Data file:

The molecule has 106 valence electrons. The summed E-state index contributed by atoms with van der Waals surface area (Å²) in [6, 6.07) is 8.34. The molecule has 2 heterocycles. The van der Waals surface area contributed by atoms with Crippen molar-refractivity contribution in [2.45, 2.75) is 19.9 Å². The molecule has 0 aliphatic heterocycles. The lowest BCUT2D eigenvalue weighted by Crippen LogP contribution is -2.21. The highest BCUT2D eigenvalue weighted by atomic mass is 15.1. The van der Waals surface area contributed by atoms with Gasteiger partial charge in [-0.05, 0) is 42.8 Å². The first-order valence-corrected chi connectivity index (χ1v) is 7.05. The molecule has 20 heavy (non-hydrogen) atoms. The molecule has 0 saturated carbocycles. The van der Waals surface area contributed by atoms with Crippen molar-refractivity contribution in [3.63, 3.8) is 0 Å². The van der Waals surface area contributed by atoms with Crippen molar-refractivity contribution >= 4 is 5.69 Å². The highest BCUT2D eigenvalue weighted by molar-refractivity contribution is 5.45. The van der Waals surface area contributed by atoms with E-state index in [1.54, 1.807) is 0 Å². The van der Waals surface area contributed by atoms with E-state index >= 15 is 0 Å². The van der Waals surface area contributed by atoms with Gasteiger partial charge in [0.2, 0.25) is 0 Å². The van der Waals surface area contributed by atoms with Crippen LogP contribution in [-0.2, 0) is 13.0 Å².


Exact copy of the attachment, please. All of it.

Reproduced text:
The molecule has 106 valence electrons. The summed E-state index contributed by atoms with van der Waals surface area (Å²) in [6, 6.07) is 8.34. The molecule has 2 heterocycles. The van der Waals surface area contributed by atoms with Crippen molar-refractivity contribution in [2.45, 2.75) is 19.9 Å². The molecule has 0 aliphatic heterocycles. The lowest BCUT2D eigenvalue weighted by Crippen LogP contribution is -2.21. The highest BCUT2D eigenvalue weighted by atomic mass is 15.1. The van der Waals surface area contributed by atoms with Gasteiger partial charge in [-0.05, 0) is 42.8 Å². The first-order valence-corrected chi connectivity index (χ1v) is 7.05. The molecule has 20 heavy (non-hydrogen) atoms. The molecule has 0 saturated carbocycles. The van der Waals surface area contributed by atoms with Crippen molar-refractivity contribution in [3.63, 3.8) is 0 Å². The van der Waals surface area contributed by atoms with Crippen molar-refractivity contribution >= 4 is 5.69 Å². The highest BCUT2D eigenvalue weighted by molar-refractivity contribution is 5.45. The van der Waals surface area contributed by atoms with E-state index in [1.54, 1.807) is 0 Å². The van der Waals surface area contributed by atoms with E-state index >= 15 is 0 Å². The van der Waals surface area contributed by atoms with Gasteiger partial charge in [0.2, 0.25) is 0 Å². The van der Waals surface area contributed by atoms with Crippen LogP contribution in [-0.2, 0) is 13.0 Å².